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Title: Inside the box : ethnic choice and ethnic change for mixed people in the United Kingdom
Author: Mok, Tze Ming
ISNI:       0000 0004 8507 3259
Awarding Body: London School of Economics and Political Science (LSE)
Current Institution: London School of Economics and Political Science (University of London)
Date of Award: 2019
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This thesis explores why do people with multiple ethnic ancestry variously identify as 'White', mixed or as non-mixed minorities in the Census, surveys, and daily life, and why they change their reported ethnic group, using data from Understanding Society: The UK Household Longitudinal Study, and the ONS Longitudinal Study (ONS LS), as well as qualitative interviews. Analysis revealed an unexpected pattern of working class 'White' choices and of more privileged 'Mixed' choices for those who reported having one White and one non-White parent. Moreover, among those who ever chose a 'Mixed' category in two waves of the Census, personal socioeconomic decline in status predicted a destabilisation of mixed choices, and some evidence of moves towards Whiter choices. Qualitative interviews suggested that lower-status White choices were often related to heightened anxieties about racism and exclusion in White working class neighbourhoods. The association between deprivation, sensitivity to risk and context, ethnic change in general, and insecure or defensive White choices in the qualitative data, was potentially explained by the low social trust associated with low socioeconomic status. Meanwhile, secure and stable mixed choices were associated with personal and cultural confidence, and trust in state data collection. This confidence was enabled variously by having a middle class background, having sources of cultural resilience to racism within the family or social networks when young, gains in life experience 'with age', and upward social mobility over time. Racialised social hierarchies may not be replicating via straightforward 'aspirational Whitening' among mixed people within one generation, but are still being reproduced via constructions of Whiteness as a protective identity.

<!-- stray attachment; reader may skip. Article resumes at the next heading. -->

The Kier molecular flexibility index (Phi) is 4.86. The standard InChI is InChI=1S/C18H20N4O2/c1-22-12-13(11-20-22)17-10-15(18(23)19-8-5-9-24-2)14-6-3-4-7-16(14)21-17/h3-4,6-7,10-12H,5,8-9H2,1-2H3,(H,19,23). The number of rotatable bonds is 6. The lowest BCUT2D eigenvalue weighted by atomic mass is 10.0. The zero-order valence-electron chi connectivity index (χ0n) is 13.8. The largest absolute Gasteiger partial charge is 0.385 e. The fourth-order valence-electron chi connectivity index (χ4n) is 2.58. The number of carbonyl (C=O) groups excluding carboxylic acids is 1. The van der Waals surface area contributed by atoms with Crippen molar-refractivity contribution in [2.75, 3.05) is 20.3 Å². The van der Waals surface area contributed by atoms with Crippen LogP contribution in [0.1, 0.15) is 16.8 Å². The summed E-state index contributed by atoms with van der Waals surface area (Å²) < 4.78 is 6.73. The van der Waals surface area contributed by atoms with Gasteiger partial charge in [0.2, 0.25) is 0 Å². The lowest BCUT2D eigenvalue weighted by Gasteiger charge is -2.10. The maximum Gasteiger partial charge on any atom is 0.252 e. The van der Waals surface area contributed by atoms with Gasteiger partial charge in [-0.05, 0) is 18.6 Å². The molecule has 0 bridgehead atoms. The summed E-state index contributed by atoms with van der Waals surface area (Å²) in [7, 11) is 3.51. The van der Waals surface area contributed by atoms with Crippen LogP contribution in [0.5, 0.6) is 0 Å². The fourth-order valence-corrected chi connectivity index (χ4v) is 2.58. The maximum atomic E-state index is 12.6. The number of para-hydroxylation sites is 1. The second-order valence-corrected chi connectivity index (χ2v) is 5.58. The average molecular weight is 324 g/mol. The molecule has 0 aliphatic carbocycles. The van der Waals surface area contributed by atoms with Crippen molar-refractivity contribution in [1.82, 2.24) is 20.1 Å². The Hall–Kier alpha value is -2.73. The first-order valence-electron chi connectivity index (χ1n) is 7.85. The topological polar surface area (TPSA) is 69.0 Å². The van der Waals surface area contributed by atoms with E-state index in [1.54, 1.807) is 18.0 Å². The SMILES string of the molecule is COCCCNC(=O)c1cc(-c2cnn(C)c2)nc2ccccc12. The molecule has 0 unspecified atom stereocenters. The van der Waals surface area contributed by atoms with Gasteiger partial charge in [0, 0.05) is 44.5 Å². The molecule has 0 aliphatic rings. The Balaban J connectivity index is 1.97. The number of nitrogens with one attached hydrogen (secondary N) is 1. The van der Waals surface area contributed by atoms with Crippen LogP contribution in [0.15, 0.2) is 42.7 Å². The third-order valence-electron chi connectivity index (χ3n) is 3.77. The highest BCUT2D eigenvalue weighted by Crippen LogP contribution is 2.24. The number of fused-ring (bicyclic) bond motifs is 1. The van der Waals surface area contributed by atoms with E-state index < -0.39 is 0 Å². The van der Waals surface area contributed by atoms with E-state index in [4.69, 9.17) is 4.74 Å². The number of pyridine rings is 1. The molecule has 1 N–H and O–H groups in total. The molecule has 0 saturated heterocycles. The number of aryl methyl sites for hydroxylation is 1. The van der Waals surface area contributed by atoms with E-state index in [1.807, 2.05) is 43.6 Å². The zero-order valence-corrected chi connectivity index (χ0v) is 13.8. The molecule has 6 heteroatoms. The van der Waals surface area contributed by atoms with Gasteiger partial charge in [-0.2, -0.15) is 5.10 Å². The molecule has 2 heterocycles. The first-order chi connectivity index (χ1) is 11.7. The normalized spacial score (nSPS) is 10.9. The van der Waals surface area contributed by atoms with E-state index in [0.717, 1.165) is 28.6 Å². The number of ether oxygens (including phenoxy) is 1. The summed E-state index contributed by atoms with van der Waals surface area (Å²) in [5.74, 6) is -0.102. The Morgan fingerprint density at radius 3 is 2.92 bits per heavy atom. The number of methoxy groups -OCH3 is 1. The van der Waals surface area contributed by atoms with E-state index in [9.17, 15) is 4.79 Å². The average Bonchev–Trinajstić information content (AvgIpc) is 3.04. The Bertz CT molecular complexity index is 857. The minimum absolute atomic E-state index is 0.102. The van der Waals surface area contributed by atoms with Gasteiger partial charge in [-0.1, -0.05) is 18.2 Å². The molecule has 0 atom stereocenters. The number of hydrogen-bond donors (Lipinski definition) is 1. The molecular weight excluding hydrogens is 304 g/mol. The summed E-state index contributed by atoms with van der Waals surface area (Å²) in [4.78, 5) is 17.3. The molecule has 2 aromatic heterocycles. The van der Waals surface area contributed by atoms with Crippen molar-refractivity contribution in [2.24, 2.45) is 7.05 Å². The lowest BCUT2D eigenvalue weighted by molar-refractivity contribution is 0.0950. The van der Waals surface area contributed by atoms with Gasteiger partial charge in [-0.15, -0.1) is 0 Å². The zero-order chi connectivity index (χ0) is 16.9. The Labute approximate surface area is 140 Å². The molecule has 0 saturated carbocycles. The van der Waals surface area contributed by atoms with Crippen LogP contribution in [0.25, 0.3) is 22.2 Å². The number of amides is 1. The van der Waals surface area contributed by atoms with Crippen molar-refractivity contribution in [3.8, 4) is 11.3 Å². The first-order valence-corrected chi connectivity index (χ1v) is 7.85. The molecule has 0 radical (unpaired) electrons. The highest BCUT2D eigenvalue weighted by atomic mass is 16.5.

Supervisor: Not available Sponsor: Not available
Qualification Name: Thesis (Ph.D.) Qualification Level: Doctoral
EThOS ID:  DOI: Not available
Keywords: HN Social history and conditions. Social problems. Social reform ; HT Communities. Classes. Races